How to tell if your iPhone has been hacked

If you're not careful while using your smartphone, it can happen that a hacker gets hold of it. Here's how to tell if your iPhone is compromised

Although Apple calls its iOS mobile operating system "inherently secure," the truth is that even iPhones can fall victim to hacking attacks that, especially through a malware infection, can lead to finding yourself with a hacked iPhone in your hand.

The methods for hacking an iPhone, all things considered, are the same as those used to attack an Android smartphone: phishing emails with links or attachments that infect the device, "man in the middle" attacks, often via a backdoor, or simply the good old infected app. Once a hacker has "entered" a user's iPhone, he can do almost anything he wants with it and, if he's good, it's very difficult for the phone's owner to notice anytime soon: the symptoms are there, but if you don't go looking for them, you'll only notice them after some time. Here are what are the most obvious of these symptoms, which can help us understand if the iPhone has been hacked.

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Amnormal battery consumption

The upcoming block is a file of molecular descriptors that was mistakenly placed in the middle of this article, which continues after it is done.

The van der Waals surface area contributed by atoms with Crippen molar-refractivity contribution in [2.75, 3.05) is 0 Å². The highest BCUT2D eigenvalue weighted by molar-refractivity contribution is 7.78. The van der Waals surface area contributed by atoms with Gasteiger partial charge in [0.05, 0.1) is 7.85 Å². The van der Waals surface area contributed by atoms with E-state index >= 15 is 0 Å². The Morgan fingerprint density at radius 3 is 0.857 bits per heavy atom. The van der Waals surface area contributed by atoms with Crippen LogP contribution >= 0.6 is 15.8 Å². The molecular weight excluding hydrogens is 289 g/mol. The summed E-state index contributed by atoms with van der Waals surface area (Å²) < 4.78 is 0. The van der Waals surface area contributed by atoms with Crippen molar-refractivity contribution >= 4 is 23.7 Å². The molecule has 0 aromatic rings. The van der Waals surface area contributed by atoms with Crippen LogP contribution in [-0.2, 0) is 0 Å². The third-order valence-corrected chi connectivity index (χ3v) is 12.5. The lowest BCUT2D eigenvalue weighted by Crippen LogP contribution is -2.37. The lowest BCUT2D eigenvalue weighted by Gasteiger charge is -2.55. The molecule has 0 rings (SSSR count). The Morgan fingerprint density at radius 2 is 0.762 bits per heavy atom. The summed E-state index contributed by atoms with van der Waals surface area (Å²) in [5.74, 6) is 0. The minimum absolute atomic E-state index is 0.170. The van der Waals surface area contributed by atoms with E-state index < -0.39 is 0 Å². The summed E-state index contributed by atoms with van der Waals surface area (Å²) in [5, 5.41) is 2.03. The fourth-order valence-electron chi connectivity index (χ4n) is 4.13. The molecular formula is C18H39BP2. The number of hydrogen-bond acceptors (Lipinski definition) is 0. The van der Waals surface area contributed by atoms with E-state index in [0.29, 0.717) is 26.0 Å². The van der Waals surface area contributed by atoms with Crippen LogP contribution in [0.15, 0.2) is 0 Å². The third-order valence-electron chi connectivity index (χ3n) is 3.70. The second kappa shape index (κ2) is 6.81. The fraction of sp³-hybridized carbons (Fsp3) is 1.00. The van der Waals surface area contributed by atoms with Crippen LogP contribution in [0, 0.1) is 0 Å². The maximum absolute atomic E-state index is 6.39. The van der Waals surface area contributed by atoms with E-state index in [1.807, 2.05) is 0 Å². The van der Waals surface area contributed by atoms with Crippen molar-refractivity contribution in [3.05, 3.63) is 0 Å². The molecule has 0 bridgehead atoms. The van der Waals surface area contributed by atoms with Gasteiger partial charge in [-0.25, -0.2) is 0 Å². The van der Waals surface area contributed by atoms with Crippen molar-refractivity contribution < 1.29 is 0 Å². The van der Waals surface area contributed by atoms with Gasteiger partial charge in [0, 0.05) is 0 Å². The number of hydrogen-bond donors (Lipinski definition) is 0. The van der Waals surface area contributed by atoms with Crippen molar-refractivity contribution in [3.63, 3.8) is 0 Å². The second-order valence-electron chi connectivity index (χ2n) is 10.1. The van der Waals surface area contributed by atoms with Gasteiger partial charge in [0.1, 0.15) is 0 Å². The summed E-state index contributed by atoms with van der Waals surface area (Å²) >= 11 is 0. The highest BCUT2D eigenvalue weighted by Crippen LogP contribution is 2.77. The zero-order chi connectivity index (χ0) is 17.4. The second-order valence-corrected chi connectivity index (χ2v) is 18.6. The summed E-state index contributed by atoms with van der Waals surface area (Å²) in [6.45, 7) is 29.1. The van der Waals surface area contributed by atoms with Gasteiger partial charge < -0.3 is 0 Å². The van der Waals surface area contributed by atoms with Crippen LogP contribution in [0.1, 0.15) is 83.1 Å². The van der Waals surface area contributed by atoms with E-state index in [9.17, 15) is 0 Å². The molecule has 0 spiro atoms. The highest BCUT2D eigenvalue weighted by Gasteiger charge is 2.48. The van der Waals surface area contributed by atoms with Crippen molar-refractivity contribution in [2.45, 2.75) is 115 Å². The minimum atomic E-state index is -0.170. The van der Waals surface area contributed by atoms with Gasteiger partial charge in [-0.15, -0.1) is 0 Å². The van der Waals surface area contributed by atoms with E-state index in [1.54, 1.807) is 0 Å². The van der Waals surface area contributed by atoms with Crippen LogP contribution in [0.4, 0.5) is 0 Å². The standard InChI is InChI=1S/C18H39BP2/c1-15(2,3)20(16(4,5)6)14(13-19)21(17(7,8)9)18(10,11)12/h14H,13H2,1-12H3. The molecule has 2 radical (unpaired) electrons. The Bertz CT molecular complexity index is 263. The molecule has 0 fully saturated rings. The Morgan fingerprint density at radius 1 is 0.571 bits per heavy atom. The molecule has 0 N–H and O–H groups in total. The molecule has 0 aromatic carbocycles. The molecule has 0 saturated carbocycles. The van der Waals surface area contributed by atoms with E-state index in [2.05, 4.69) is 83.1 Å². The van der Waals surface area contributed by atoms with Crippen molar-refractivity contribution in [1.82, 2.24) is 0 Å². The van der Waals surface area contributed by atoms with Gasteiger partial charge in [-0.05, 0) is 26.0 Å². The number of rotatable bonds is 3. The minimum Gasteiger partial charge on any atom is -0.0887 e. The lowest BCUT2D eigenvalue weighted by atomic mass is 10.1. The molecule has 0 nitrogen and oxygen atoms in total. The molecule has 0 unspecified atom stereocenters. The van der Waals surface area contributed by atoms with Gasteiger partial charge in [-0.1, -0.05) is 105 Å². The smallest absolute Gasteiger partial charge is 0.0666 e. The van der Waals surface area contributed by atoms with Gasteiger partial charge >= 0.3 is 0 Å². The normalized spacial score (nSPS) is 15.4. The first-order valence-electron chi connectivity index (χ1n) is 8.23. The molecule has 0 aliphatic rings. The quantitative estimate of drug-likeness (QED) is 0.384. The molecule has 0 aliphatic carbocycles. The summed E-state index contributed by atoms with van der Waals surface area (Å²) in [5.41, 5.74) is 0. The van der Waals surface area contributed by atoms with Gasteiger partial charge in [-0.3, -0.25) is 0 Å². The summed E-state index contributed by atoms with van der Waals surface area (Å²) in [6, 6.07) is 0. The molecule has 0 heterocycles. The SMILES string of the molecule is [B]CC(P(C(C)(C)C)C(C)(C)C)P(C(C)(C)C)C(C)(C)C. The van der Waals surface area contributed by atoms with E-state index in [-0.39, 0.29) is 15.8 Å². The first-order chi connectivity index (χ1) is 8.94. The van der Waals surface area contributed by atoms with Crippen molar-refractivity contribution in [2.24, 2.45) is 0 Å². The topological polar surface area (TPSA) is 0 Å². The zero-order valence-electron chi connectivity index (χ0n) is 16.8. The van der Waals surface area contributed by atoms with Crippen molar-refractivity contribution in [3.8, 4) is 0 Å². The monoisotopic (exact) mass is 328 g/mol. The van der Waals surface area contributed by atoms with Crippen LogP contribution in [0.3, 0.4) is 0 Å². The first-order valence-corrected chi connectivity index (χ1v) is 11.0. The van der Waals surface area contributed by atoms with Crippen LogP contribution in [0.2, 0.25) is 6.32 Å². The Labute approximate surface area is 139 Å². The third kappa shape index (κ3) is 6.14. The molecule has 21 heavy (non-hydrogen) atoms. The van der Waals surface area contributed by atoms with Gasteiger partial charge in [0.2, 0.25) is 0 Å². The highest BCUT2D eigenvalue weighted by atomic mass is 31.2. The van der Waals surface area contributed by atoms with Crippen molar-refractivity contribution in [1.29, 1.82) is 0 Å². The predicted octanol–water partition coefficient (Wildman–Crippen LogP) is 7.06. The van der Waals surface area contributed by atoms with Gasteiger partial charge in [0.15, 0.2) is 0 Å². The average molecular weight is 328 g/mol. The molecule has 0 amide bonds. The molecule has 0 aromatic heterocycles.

In a compromised iPhone, the hardware has to handle two types of requests: those of the user, which can be seen, and those sent remotely by the hacker (or caused by the malware used to infect the smartphone), which cannot be seen. Both, however, impact the battery. So if we don't usually make very heavy use of the iPhone but, from one day to the next, the battery lasts much less there might be something wrong. By going to iPhone battery settings, then, we can check which apps or services are consuming more energy: if most of the energy is used by background services, then it's not a good sign.

Amnormal consumption of phone plan

Infected smartphones are often used to spread viruses to other devices. Usually by sending SMS messages. Checking the list of outgoing messages, therefore, is something that should be done often. If we receive charges for unsent messages (or, even worse, if we have hundreds of free SMS at our disposal but have run out of them), it means that our iPhone is sending infected messages without our knowledge. Other viruses, on the other hand, make secret phone calls to paid numbers or activate subscription services without our knowledge.

Amnormal performance crash

To do all this, a hacker or a virus consumes not only energy, but also CPU power and RAM memory. And so the activity of checking our Apple smartphone has a negative impact on the performance of the device. Sometimes this impact is so high that it can be noticed "with the naked eye", other times the hacker is smarter and avoids being discovered because of too much activity. Still, it's always better to go into the settings every now and then and check the usage time: not only to see if there's excessive hardware resource consumption, but also to know which app or service is causing it.